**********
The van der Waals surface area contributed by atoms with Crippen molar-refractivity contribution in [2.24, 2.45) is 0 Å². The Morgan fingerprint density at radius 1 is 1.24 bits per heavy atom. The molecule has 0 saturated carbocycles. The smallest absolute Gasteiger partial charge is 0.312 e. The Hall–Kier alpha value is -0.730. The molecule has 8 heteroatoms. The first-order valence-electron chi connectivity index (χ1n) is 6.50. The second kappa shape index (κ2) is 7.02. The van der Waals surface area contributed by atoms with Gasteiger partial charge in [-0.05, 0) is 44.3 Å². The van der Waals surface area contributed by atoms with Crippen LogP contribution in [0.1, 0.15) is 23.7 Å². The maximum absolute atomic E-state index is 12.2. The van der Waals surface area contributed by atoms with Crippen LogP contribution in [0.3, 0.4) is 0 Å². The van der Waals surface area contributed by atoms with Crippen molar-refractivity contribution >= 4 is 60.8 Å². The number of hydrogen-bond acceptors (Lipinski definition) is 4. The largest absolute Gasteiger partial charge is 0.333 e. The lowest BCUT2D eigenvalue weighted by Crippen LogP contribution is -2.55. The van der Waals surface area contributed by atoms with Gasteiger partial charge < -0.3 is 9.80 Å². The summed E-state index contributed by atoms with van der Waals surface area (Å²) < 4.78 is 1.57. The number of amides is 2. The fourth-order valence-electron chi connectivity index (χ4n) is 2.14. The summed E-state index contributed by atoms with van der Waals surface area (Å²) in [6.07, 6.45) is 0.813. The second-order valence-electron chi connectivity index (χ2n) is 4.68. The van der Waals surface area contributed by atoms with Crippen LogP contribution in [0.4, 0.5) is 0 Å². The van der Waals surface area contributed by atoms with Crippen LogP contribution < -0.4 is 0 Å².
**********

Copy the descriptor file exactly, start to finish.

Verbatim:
The van der Waals surface area contributed by atoms with Crippen molar-refractivity contribution in [2.24, 2.45) is 0 Å². The Morgan fingerprint density at radius 1 is 1.24 bits per heavy atom. The molecule has 0 saturated carbocycles. The smallest absolute Gasteiger partial charge is 0.312 e. The Hall–Kier alpha value is -0.730. The molecule has 8 heteroatoms. The first-order valence-electron chi connectivity index (χ1n) is 6.50. The second kappa shape index (κ2) is 7.02. The van der Waals surface area contributed by atoms with Gasteiger partial charge in [-0.05, 0) is 44.3 Å². The van der Waals surface area contributed by atoms with Crippen LogP contribution in [0.1, 0.15) is 23.7 Å². The maximum absolute atomic E-state index is 12.2. The van der Waals surface area contributed by atoms with Crippen LogP contribution in [0.3, 0.4) is 0 Å². The van der Waals surface area contributed by atoms with Crippen molar-refractivity contribution >= 4 is 60.8 Å². The number of hydrogen-bond acceptors (Lipinski definition) is 4. The largest absolute Gasteiger partial charge is 0.333 e. The lowest BCUT2D eigenvalue weighted by Crippen LogP contribution is -2.55. The van der Waals surface area contributed by atoms with Gasteiger partial charge < -0.3 is 9.80 Å². The summed E-state index contributed by atoms with van der Waals surface area (Å²) < 4.78 is 1.57. The number of amides is 2. The fourth-order valence-electron chi connectivity index (χ4n) is 2.14. The summed E-state index contributed by atoms with van der Waals surface area (Å²) in [6.07, 6.45) is 0.813. The second-order valence-electron chi connectivity index (χ2n) is 4.68. The van der Waals surface area contributed by atoms with Crippen LogP contribution in [0.4, 0.5) is 0 Å². The van der Waals surface area contributed by atoms with Crippen LogP contribution < -0.4 is 0 Å².